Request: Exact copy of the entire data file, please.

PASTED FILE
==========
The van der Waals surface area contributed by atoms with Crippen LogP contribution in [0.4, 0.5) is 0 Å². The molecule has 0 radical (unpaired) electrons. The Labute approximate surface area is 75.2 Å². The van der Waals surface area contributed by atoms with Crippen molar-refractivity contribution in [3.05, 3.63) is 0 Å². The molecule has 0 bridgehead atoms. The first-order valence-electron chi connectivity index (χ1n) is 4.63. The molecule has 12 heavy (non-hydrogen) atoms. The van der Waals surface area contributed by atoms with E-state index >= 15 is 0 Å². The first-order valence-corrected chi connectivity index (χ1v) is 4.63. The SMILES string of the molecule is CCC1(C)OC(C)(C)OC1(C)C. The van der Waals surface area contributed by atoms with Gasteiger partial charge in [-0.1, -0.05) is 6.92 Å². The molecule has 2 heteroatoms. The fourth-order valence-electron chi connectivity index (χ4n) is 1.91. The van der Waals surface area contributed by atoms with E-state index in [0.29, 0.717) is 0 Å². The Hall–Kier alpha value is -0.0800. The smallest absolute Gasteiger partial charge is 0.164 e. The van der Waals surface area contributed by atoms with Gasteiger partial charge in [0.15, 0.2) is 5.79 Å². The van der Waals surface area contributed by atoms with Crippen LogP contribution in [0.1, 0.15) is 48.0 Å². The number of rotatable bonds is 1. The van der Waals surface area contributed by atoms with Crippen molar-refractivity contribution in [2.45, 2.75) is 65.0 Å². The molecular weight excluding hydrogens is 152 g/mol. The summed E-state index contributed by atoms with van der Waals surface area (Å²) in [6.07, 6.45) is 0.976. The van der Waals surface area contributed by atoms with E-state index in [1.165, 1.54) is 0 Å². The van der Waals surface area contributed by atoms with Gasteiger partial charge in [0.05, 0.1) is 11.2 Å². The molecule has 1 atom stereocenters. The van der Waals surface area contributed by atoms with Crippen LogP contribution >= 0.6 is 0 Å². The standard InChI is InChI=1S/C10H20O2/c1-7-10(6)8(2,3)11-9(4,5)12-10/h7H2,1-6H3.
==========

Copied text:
The van der Waals surface area contributed by atoms with Crippen LogP contribution in [0.4, 0.5) is 0 Å². The molecule has 0 radical (unpaired) electrons. The Labute approximate surface area is 75.2 Å². The van der Waals surface area contributed by atoms with Crippen molar-refractivity contribution in [3.05, 3.63) is 0 Å². The molecule has 0 bridgehead atoms. The first-order valence-electron chi connectivity index (χ1n) is 4.63. The molecule has 12 heavy (non-hydrogen) atoms. The van der Waals surface area contributed by atoms with E-state index >= 15 is 0 Å². The first-order valence-corrected chi connectivity index (χ1v) is 4.63. The SMILES string of the molecule is CCC1(C)OC(C)(C)OC1(C)C. The van der Waals surface area contributed by atoms with Gasteiger partial charge in [-0.1, -0.05) is 6.92 Å². The molecule has 2 heteroatoms. The fourth-order valence-electron chi connectivity index (χ4n) is 1.91. The van der Waals surface area contributed by atoms with E-state index in [0.29, 0.717) is 0 Å². The Hall–Kier alpha value is -0.0800. The smallest absolute Gasteiger partial charge is 0.164 e. The van der Waals surface area contributed by atoms with Gasteiger partial charge in [0.15, 0.2) is 5.79 Å². The van der Waals surface area contributed by atoms with Crippen LogP contribution in [0.1, 0.15) is 48.0 Å². The number of rotatable bonds is 1. The van der Waals surface area contributed by atoms with Crippen molar-refractivity contribution in [2.45, 2.75) is 65.0 Å². The molecular weight excluding hydrogens is 152 g/mol. The summed E-state index contributed by atoms with van der Waals surface area (Å²) in [6.07, 6.45) is 0.976. The van der Waals surface area contributed by atoms with E-state index in [1.165, 1.54) is 0 Å². The van der Waals surface area contributed by atoms with Gasteiger partial charge in [0.05, 0.1) is 11.2 Å². The molecule has 1 atom stereocenters. The van der Waals surface area contributed by atoms with Crippen LogP contribution >= 0.6 is 0 Å². The standard InChI is InChI=1S/C10H20O2/c1-7-10(6)8(2,3)11-9(4,5)12-10/h7H2,1-6H3.